programas cribado cancer

Nota bibliográfica cribado miscelánea 2014-11

Leive A, Stratmann T. Do national cancer screening guidelines reduce mortality?. J Popul Econ. 2014;1–21. Available from: http://dx.doi.org/10.1007/s00148-014-0536-6. doi: 10.1007/s00148-014-0536-6.

 The effectiveness of cancer screening is a salient health policy issue that remains unresolved. This article sheds new light on the benefits of population-wide cancer screening. We investigate changes in mortality after the introduction of screening guidelines for breast and prostate cancers in the USA and UK. We use differences in the timing of guideline adoption, differences in ages recommended for screening, and differences in which cancers are detectable by screening to identify the effect of cancer screening guidelines. Our quadruple-differencing strategy finds a moderately sized mortality benefit from mammography and prostate-specific antigen (PSA) screening guidelines among recommended age groups and little change in mortality rates among age groups not recommended to receive screening. As a falsification test, we verify that prostate cancer rates among men did not fall after the introduction of mammography screening and breast cancer rates among women did not fall after the introduction of the PSA test.

Segura PP, Fombella JPB, Lorenzo BP, Martín MR, Lopez PG. SEOM guide to primary and secondary prevention of cancer: 2014.Clin Transl Oncol. 2014;16(12):1072–8. Available from: http://www.ncbi.nlm.nih.gov/pubmed/25358801. doi: 10.1007/s12094-014-1215-5. PMID: 25358801.

CONCLUSION: The diffusion of these preventive tools can reduce the incidence of cancer and increase the number of early diagnostics in the most prevalent tumors.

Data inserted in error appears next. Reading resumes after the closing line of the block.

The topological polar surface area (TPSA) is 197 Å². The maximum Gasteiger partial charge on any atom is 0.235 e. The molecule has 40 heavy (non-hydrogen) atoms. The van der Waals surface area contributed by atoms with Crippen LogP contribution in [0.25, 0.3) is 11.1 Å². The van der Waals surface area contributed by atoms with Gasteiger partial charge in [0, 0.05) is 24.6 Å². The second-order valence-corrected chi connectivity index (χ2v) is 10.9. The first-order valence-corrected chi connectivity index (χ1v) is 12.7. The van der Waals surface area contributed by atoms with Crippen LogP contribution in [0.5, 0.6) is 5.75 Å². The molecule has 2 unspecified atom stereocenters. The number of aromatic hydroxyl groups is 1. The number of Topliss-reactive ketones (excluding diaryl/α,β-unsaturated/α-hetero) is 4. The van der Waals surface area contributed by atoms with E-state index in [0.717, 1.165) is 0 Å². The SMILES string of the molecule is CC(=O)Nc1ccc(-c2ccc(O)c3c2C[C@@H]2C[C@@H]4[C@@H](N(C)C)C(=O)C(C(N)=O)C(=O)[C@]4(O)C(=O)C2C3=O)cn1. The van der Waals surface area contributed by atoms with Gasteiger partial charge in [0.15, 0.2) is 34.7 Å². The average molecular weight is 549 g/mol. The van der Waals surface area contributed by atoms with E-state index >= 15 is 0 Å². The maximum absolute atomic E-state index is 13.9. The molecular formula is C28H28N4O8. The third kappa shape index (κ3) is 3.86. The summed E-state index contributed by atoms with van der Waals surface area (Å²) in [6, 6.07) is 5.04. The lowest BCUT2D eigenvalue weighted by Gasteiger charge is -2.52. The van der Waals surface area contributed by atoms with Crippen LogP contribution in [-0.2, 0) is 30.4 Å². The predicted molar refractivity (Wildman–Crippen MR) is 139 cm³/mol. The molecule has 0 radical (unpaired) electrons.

Miller JW, Plescia M, Ekwueme DU. Public health national approach to reducing breast and cervical cancer disparities. Cancer. 2014;120(S16):2537–9. Available from: http://dx.doi.org/10.1002/cncr.28818. doi: 10.1002/cncr.28818.
 
Breast and cervical cancer have had disparate impact on the lives of women. The burden of breast and cervical cancer is more prominent among some racial and ethnic minority women. Providing comprehensive care to all medically underserved women is a critical element in continuing the battle to reduce cancer burden and eliminate disparities. The National Breast and Cervical Cancer Early Detection Program is the only nationally organized cancer screening program for underserved women in the United States. Its public health goal is to ensure access to high-quality screening, follow-up, and treatment services for diverse and vulnerable populations that, in turn, may reduce disparities.
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